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Was Adelson’s purchase of the Review-Journal spurred by his irritation with Judge Gonzalez and his desire to influence the paper’s coverage of the lawsuit? If so, it didn’t help him. The case was settled in 2016 shortly before it was to go to trial. Sources say that the Sands paid $70 million to Jacobs and a $9 million fine to the SEC for improperly documenting payments to a consultant. And last fall, Judge Gonzalez’s colleagues elected her as chief judge of the district court—a poke in the eye to the Adelsons.
The paper’s new management told employees that Adelson was inspired to buy the paper by the movie Spotlight, which told the story of the Boston Globe’s Pulitzer Prize–winning investigation into the Boston archdiocese’s cover-up of Catholic priests who sexually abused children. Wright is skeptical of the notion that Adelson bought the paper to make things better in Nevada. “This doesn’t hold water, because of what he’s already done, and let’s not forget that he took great pains to forever conceal his purchase,” says Wright. “Good government and community improvement crusaders don’t do things like that.”
Adelson did push hard for the creation of the investigative team, says Wright. But “it is notable that the team’s first big investigation out of the box was of the Las Vegas Convention and Visitors Authority, which Adelson has been lobbying to kill off for years,” because he considered it competition to his own operation, says Wright. A veteran observer of Nevada politics and media, who asked not to be identified, agrees that Adelson purchased the Review-Journal to push his agenda. “He paid so much more than it was worth that it was clear he wanted to add it to his stable of political weapons,” the observer says.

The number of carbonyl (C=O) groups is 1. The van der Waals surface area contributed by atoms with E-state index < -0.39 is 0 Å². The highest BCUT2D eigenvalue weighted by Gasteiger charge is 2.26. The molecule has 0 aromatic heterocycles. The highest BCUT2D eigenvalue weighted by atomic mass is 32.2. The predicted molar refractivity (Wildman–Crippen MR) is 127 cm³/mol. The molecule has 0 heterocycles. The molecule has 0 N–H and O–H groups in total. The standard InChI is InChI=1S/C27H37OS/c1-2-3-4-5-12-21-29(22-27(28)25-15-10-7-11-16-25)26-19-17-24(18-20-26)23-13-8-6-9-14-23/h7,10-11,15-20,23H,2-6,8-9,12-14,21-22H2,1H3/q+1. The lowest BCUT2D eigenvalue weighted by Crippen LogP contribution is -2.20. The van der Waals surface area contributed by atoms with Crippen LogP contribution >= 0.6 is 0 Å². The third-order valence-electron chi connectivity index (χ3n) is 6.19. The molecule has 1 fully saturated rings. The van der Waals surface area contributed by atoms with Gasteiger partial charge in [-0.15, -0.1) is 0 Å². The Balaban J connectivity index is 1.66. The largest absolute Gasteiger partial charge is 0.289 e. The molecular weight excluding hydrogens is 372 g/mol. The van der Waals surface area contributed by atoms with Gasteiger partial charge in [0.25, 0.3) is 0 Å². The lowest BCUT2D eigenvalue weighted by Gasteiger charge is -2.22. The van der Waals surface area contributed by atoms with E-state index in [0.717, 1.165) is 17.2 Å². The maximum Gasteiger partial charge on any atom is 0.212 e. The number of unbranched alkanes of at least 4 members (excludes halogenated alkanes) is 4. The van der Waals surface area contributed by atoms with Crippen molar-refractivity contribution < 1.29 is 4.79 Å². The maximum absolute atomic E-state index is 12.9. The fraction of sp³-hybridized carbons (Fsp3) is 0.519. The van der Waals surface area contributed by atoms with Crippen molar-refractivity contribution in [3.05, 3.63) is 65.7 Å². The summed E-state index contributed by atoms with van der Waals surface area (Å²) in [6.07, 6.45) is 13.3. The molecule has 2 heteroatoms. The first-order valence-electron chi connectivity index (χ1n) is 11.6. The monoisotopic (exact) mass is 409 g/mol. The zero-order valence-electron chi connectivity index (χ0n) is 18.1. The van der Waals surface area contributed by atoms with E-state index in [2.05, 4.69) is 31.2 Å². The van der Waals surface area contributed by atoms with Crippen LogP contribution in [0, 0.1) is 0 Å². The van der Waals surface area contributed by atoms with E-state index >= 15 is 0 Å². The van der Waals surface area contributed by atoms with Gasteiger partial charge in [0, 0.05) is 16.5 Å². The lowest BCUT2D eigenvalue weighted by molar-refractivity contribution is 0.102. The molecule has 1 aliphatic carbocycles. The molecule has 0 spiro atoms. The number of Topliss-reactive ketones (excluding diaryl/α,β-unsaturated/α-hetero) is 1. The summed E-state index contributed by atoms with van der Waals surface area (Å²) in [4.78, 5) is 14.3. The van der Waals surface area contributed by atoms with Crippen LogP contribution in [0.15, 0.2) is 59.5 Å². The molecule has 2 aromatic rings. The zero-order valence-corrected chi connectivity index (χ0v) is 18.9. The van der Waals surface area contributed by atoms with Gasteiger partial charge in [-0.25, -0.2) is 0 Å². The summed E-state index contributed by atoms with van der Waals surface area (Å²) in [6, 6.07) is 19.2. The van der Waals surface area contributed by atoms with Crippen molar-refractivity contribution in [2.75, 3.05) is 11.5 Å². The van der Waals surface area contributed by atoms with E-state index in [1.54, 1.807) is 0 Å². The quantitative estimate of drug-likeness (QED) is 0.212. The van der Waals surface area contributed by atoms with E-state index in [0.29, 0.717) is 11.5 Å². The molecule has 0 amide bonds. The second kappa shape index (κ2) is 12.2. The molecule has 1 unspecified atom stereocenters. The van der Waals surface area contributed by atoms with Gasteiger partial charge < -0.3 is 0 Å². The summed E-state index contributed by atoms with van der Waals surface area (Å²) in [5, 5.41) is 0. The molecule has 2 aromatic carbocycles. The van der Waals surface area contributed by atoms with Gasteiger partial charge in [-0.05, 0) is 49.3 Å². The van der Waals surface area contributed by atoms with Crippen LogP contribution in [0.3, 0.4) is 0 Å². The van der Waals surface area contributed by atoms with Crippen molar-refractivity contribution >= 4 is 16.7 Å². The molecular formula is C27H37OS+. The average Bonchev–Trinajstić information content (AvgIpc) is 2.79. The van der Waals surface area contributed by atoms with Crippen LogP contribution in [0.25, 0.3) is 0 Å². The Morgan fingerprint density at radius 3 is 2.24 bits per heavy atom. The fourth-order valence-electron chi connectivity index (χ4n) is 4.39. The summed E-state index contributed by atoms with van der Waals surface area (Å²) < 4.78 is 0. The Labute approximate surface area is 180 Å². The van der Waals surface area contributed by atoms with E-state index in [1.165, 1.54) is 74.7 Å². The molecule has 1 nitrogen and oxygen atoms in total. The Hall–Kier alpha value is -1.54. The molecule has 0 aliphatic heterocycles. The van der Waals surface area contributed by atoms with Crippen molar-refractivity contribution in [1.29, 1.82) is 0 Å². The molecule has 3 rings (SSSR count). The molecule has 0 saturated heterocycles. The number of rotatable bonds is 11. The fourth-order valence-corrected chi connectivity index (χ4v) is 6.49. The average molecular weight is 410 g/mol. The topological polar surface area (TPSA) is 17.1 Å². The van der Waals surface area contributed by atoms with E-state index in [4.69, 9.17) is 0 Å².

The purchase of the Review-Journal signals a tectonic shift in the political landscape of Las Vegas and Nevada and has the potential to reverberate all the way to the White House.
Adelson, he adds, is “probably the state’s biggest power broker,” and with the paper he wields more clout than the owners of rival casino companies such as MGM International, Caesars Entertainment, and Boyd Gaming. Adelson is also made stronger by his relatively recent alliance with Wynn, another casino owner and a towering figure in the gambling industry who shares Adelson’s political views. These factors have helped Adelson in his push to anoint Nevada’s Republican Attorney General Adam Laxalt as the state’s next governor. Laxalt has received significant political contributions from the Adelsons, according to the Nevada Independent, an independent news site edited by longtime Nevada reporter and politics watcher Jon Ralston.